This section is from the book "Practical Sheet And Plate Metal Work", by Evan A. Atkins. Also available from Amazon: Practical Sheet And Plate Metal Work.

Where a junction of two pipes of unequal diameter is formed, as in Fig. 12, it will be necessary first of all to obtain an elevation of the joint line, or of points upon the same. This can be done by drawing a semicircle on the main pipe and on the bottom line of this pipe a quarter-circle of radius, equal to half the diameter of branch pipe. The quarter-circle is divided into three equal parts, and lines drawn up to cut the semicircle in 0', 1', 2', and 3'. Lines are drawn up through these points parallel to the centre line of the top pipe, and where they intersect with the lines drawn through the corresponding points on the semicircle on branch pipe will give points on the joint curve. Great care should be exercised to obtain these points correctly, as the accuracy of the patterns depend upon the lines on the branch pipe being cut off to their proper lengths. In setting out the pattern for branch pipe the girth is, as usual, measured along 0 0, lines drawn up from all the points, and distances marked up these lines equal in length to the line with the same number on branch pipe in elevation.

To mark out the shape of the hole is somewhat more difficult than in the previous cases. Drop a perpendicular line from 3 on joint line to the bottom line of pipe. This in elevation is denoted by 3 a. To obtain points on curve of hole draw any line down the paper, and mark a point on it 0'. Set above and below this point the distance 0' 1', obtained by measuring along between 0' 1' on the semicircle on main pipe in elevation. In the same way set along the lengths V 2' and 2' 3'. Lines at right angles to the line 3' 3' are now drawn through these points, and the corresponding lengths measured on each side of 3 a in the elevation marked along. Thus 0' 0 will equal a 0 and 0' 6 equal a 6, 1' 1 will be the same as b 1 and 1/ 5 as b 5. In the same way, 2' 2 and 2' 4 will respectively equal c 2 and c 4. The points found will, of course, now be joined up with an even-flowing curve, and the shape of the hole is completed.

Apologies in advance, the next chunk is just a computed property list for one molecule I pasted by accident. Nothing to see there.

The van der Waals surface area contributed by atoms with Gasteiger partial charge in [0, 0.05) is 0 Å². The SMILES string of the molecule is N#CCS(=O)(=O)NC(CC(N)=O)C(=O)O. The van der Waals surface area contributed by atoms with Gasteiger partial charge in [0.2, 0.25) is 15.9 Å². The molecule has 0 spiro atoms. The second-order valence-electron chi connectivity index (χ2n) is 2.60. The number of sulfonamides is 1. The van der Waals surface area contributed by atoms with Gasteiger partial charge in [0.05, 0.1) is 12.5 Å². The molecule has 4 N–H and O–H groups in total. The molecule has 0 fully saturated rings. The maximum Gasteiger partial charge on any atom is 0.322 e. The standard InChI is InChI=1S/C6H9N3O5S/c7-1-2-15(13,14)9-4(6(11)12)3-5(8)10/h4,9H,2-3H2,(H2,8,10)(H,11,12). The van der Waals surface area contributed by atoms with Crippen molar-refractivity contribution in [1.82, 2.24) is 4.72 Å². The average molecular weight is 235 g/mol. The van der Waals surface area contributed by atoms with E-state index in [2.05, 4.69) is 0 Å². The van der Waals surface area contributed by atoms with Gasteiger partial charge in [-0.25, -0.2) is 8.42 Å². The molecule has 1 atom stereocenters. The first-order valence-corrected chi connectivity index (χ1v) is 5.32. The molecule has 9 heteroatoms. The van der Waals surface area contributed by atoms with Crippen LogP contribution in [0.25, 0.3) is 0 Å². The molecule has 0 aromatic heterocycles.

Facility in marking out the shapes of holes should be acquired by every sheet and plate metal worker, as it will save endless cutting, chiselling, and filing after the plate or sheet is bent into shape.

Nothing has been said so far as to any allowance that should be made for the thickness of sheet or plate; but this will be dealt with in later chapters.

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